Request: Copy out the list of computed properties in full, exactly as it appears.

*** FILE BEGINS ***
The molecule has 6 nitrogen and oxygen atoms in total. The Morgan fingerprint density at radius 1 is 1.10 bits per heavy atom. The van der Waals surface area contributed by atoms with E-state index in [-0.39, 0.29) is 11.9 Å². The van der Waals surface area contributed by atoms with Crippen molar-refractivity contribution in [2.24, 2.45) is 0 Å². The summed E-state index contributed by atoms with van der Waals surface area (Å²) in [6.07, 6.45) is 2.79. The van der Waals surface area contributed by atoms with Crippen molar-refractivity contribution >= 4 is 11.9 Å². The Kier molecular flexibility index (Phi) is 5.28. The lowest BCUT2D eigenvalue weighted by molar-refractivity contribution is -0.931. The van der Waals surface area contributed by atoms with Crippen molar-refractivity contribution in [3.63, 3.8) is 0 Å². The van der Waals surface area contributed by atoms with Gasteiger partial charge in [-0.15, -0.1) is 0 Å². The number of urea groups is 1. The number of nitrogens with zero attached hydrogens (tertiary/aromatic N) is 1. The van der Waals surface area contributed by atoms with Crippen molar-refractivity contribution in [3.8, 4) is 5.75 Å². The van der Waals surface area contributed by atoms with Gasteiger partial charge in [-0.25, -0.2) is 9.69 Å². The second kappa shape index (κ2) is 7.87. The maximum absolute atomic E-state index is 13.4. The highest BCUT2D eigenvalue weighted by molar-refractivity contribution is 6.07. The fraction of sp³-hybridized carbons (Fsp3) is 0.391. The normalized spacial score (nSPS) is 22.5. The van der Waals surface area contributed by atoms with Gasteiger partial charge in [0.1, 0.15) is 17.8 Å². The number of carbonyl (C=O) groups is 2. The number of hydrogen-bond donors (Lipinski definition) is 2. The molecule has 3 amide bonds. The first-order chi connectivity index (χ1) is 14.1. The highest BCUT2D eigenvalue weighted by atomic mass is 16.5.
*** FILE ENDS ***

The molecule has 6 nitrogen and oxygen atoms in total. The Morgan fingerprint density at radius 1 is 1.10 bits per heavy atom. The van der Waals surface area contributed by atoms with E-state index in [-0.39, 0.29) is 11.9 Å². The van der Waals surface area contributed by atoms with Crippen molar-refractivity contribution in [2.24, 2.45) is 0 Å². The summed E-state index contributed by atoms with van der Waals surface area (Å²) in [6.07, 6.45) is 2.79. The van der Waals surface area contributed by atoms with Crippen molar-refractivity contribution >= 4 is 11.9 Å². The Kier molecular flexibility index (Phi) is 5.28. The lowest BCUT2D eigenvalue weighted by molar-refractivity contribution is -0.931. The van der Waals surface area contributed by atoms with Crippen molar-refractivity contribution in [3.63, 3.8) is 0 Å². The van der Waals surface area contributed by atoms with Gasteiger partial charge in [-0.15, -0.1) is 0 Å². The number of urea groups is 1. The number of nitrogens with zero attached hydrogens (tertiary/aromatic N) is 1. The van der Waals surface area contributed by atoms with Crippen molar-refractivity contribution in [3.8, 4) is 5.75 Å². The van der Waals surface area contributed by atoms with Gasteiger partial charge in [-0.25, -0.2) is 9.69 Å². The second kappa shape index (κ2) is 7.87. The maximum absolute atomic E-state index is 13.4. The highest BCUT2D eigenvalue weighted by molar-refractivity contribution is 6.07. The fraction of sp³-hybridized carbons (Fsp3) is 0.391. The normalized spacial score (nSPS) is 22.5. The van der Waals surface area contributed by atoms with Gasteiger partial charge in [0.1, 0.15) is 17.8 Å². The number of carbonyl (C=O) groups is 2. The number of hydrogen-bond donors (Lipinski definition) is 2. The molecule has 3 amide bonds. The first-order chi connectivity index (χ1) is 14.1. The highest BCUT2D eigenvalue weighted by atomic mass is 16.5.